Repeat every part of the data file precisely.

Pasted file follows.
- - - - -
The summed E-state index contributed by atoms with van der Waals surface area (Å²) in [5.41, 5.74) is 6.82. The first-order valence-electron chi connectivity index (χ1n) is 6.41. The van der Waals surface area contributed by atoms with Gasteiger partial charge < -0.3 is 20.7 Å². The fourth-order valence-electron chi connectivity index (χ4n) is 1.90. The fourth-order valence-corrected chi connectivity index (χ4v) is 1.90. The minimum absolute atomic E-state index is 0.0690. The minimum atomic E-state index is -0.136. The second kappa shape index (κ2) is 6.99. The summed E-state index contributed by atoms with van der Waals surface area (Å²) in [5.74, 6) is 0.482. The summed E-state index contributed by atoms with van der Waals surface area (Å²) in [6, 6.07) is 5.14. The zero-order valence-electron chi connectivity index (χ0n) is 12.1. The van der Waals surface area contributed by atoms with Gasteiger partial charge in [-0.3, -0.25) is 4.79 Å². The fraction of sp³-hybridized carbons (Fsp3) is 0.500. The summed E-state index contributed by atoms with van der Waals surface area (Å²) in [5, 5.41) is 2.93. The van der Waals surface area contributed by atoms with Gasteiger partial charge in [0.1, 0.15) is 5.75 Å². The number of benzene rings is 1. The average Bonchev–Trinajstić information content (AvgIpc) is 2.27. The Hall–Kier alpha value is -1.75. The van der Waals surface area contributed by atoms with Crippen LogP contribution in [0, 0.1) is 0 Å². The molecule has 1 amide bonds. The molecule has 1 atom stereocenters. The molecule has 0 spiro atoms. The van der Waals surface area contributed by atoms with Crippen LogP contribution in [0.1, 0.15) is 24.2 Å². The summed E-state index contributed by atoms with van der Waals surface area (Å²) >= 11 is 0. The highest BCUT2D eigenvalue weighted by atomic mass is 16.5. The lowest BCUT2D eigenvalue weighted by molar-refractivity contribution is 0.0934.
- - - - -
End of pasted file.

The summed E-state index contributed by atoms with van der Waals surface area (Å²) in [5.41, 5.74) is 6.82. The first-order valence-electron chi connectivity index (χ1n) is 6.41. The van der Waals surface area contributed by atoms with Gasteiger partial charge < -0.3 is 20.7 Å². The fourth-order valence-electron chi connectivity index (χ4n) is 1.90. The fourth-order valence-corrected chi connectivity index (χ4v) is 1.90. The minimum absolute atomic E-state index is 0.0690. The minimum atomic E-state index is -0.136. The second kappa shape index (κ2) is 6.99. The summed E-state index contributed by atoms with van der Waals surface area (Å²) in [5.74, 6) is 0.482. The summed E-state index contributed by atoms with van der Waals surface area (Å²) in [6, 6.07) is 5.14. The zero-order valence-electron chi connectivity index (χ0n) is 12.1. The van der Waals surface area contributed by atoms with Gasteiger partial charge in [-0.3, -0.25) is 4.79 Å². The fraction of sp³-hybridized carbons (Fsp3) is 0.500. The summed E-state index contributed by atoms with van der Waals surface area (Å²) in [5, 5.41) is 2.93. The van der Waals surface area contributed by atoms with Gasteiger partial charge in [0.1, 0.15) is 5.75 Å². The number of benzene rings is 1. The average Bonchev–Trinajstić information content (AvgIpc) is 2.27. The Hall–Kier alpha value is -1.75. The van der Waals surface area contributed by atoms with Crippen LogP contribution in [0, 0.1) is 0 Å². The molecule has 1 amide bonds. The molecule has 1 atom stereocenters. The molecule has 0 spiro atoms. The van der Waals surface area contributed by atoms with Crippen LogP contribution in [0.1, 0.15) is 24.2 Å². The summed E-state index contributed by atoms with van der Waals surface area (Å²) >= 11 is 0. The highest BCUT2D eigenvalue weighted by atomic mass is 16.5. The lowest BCUT2D eigenvalue weighted by molar-refractivity contribution is 0.0934.